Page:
“Conservatism and Sociology,” The American Journal of Sociology 48 (September 1952), 167-175. (CS)
The Degradation of Academic Dogma: The University in America, 1945-1970 (New York: Basic Books, 1971). (DA)
“The French Revolution and the Rise of Sociology in France,” The American Journal of Sociology 49 (November 1943), 156-64. (FS)
History of the Idea of Progress (New York: Basic Books, 1980). (HP)
The Making of Modern Society (New York: NYU Press, 1986). (MM)
The Present Age: Progress and Authority in Modern America (New York: Harper and Row, 1988). (PA)
Sociology as an Art Form (New York: Oxford University Press, 1976). (SA)
The Social Bond: An Introduction to the Study of Society (New York: Knopf, 1970). (SB)
Social Change and History (New York: Oxford University Press, 1969). (SC)
The Social Philosophers: Community and Conflict in Western Thought (New York: Washington Square Press, 1982). (SP)
The Sociological Tradition (New York: Basic Books, 1966). (ST)
Twilight of Authority (New York: Oxford University Press, 1975). (TA)
Tradition and Revolt: Historical and Sociological Essays (New York: Random House, 1968). (TR)
4. Daniel Bell, The Cultural Contradictions of Capitalism (New York: Basic Books, 1978); Kristol, Irving. Two Cheers for Capitalism (New York: Basic Books, 1978); Podhoretz, Norman. The Present Danger (New York: Simon and Schuster, 1980).
5. Jeane J. Kirkpatrick, “Dictatorship and Double Standards,” Commentary (November 1979).
6. Robert Kagan, Dangerous Nation (New York: Knopf, 2006); Walter A. McDougall, Promised Land, Crusader State: The American Encounter with the World Since 1776 (Boston: Houghton Mifflin, 1997); Tony Smith, America’s Mission: The United States and the Worldwide Struggle for Democracy in the Twentieth Century (Princeton University Press, 1994).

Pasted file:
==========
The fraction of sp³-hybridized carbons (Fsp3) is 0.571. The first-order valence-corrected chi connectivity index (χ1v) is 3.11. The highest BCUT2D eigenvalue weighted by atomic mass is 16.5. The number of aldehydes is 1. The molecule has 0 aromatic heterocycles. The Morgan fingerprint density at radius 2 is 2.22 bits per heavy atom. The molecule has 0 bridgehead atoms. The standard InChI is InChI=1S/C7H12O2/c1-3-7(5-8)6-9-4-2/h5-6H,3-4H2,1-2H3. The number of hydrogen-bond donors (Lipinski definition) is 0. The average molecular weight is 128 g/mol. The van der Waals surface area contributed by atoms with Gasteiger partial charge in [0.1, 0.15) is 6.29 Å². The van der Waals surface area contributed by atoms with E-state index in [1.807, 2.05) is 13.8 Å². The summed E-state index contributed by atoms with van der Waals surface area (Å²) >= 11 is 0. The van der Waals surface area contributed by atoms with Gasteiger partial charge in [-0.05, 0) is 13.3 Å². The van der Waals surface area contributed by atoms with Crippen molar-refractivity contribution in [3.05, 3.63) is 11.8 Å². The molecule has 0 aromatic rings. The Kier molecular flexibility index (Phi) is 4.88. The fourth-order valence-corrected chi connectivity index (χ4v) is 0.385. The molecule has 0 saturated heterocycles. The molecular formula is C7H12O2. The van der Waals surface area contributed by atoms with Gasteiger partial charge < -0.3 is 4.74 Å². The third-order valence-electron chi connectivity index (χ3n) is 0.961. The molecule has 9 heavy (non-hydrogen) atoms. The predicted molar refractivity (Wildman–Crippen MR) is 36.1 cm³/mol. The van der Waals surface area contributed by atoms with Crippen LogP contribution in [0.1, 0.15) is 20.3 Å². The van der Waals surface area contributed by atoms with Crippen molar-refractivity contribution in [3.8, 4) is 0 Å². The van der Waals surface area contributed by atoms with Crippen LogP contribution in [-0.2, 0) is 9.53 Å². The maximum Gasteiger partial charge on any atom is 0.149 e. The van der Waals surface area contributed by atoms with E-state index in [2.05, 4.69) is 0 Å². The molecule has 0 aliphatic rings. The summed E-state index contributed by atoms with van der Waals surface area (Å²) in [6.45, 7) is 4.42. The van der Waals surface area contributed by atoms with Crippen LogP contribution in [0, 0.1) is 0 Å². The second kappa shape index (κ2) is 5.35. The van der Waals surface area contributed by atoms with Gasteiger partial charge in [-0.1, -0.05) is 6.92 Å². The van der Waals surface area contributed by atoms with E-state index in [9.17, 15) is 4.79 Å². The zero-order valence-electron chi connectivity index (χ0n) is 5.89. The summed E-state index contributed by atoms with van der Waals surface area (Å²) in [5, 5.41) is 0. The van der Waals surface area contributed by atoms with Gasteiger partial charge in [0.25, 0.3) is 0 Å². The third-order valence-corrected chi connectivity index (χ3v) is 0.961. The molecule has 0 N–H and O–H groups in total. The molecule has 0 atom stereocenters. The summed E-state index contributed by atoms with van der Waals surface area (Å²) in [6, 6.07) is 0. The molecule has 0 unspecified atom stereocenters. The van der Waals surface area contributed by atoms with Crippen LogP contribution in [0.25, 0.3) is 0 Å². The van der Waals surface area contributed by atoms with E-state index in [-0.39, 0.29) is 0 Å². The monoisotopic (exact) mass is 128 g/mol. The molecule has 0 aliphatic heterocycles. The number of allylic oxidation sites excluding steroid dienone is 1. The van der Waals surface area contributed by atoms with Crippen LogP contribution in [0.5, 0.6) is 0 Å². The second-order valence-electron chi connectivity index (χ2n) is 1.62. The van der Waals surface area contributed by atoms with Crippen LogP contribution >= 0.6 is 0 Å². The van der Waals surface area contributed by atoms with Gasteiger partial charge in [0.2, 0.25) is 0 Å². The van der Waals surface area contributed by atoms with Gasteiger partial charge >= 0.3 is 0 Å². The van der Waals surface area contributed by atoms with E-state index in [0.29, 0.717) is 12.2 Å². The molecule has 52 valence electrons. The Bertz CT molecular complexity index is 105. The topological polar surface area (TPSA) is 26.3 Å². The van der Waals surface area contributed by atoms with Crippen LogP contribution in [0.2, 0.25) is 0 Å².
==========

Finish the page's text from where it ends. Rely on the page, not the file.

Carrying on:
7. Charles Kesler, “Democracy and the Bush Doctrine,” Claremont Review of Books 5: 1 (Winter, 2004), 18.
8. Bob Woodward, Plan of Attack (New York: Simon and Schuster, 2004), 154-55.
9. Ibid., 21-22; Vice President Dick Cheney’s interview with Tim Russert on Meet the Press, September 10, 2006.
10. “Declassified Key Judgments of the National Intelligence Estimate ‘Trends in Global Terrorism: Implications for the United States’ dated April 2006” at www.dni.gov/press_releases/Decalssfied_NIE_Key_Judgments.pdf; also see Anonymous, Imperial Hubris: Why the West is Losing the War on Terror (Washington DC: Brassey’s, Inc. 2004).
11. Max Boot, War Made New: Technology, Warfare, and the Course of History, 1500 to Today (New York: Gotham Books, 2006); Frederick W. Kagan, Finding the Target: The Transformation of the American Military Policy (New York: Encounter Books, 2006).
12. Col. Thomas X.Hammes, The Sling and the Stone: On War in the Twenty-First Century (St. Paul, MN: Zenith Press, 2006); F. B. Osinga, Science, Strategy and War, The Strategic Theory of John Boyd (New York: Taylor and Francis, 2006).
This article was originally entitled, “War, Progress, and Sociology in the Age of Ideology,” in The Political Science Reviewer 36:1 (2007): 311-43.